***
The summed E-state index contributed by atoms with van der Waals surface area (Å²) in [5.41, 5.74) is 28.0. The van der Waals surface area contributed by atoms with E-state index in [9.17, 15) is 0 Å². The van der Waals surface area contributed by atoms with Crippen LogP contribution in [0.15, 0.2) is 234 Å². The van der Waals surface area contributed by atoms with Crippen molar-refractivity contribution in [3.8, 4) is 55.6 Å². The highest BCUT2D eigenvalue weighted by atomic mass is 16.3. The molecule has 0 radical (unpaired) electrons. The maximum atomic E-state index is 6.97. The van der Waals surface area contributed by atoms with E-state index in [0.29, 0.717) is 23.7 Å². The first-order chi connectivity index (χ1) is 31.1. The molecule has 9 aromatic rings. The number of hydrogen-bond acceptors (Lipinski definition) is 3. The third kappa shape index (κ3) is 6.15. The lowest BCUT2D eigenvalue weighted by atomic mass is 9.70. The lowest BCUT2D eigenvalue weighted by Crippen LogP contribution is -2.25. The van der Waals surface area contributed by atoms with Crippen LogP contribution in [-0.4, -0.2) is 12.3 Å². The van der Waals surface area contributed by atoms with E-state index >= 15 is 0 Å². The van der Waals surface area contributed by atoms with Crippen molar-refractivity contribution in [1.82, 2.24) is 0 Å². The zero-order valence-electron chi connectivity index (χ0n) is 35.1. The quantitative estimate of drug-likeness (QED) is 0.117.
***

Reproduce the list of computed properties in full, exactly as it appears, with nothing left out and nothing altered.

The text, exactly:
The summed E-state index contributed by atoms with van der Waals surface area (Å²) in [5.41, 5.74) is 28.0. The van der Waals surface area contributed by atoms with E-state index in [9.17, 15) is 0 Å². The van der Waals surface area contributed by atoms with Crippen LogP contribution in [0.15, 0.2) is 234 Å². The van der Waals surface area contributed by atoms with Crippen molar-refractivity contribution in [3.8, 4) is 55.6 Å². The highest BCUT2D eigenvalue weighted by atomic mass is 16.3. The molecule has 0 radical (unpaired) electrons. The maximum atomic E-state index is 6.97. The van der Waals surface area contributed by atoms with E-state index in [0.29, 0.717) is 23.7 Å². The first-order chi connectivity index (χ1) is 31.1. The molecule has 9 aromatic rings. The number of hydrogen-bond acceptors (Lipinski definition) is 3. The third kappa shape index (κ3) is 6.15. The lowest BCUT2D eigenvalue weighted by atomic mass is 9.70. The lowest BCUT2D eigenvalue weighted by Crippen LogP contribution is -2.25. The van der Waals surface area contributed by atoms with Crippen LogP contribution in [-0.4, -0.2) is 12.3 Å². The van der Waals surface area contributed by atoms with E-state index >= 15 is 0 Å². The van der Waals surface area contributed by atoms with Crippen molar-refractivity contribution in [1.82, 2.24) is 0 Å². The zero-order valence-electron chi connectivity index (χ0n) is 35.1. The quantitative estimate of drug-likeness (QED) is 0.117.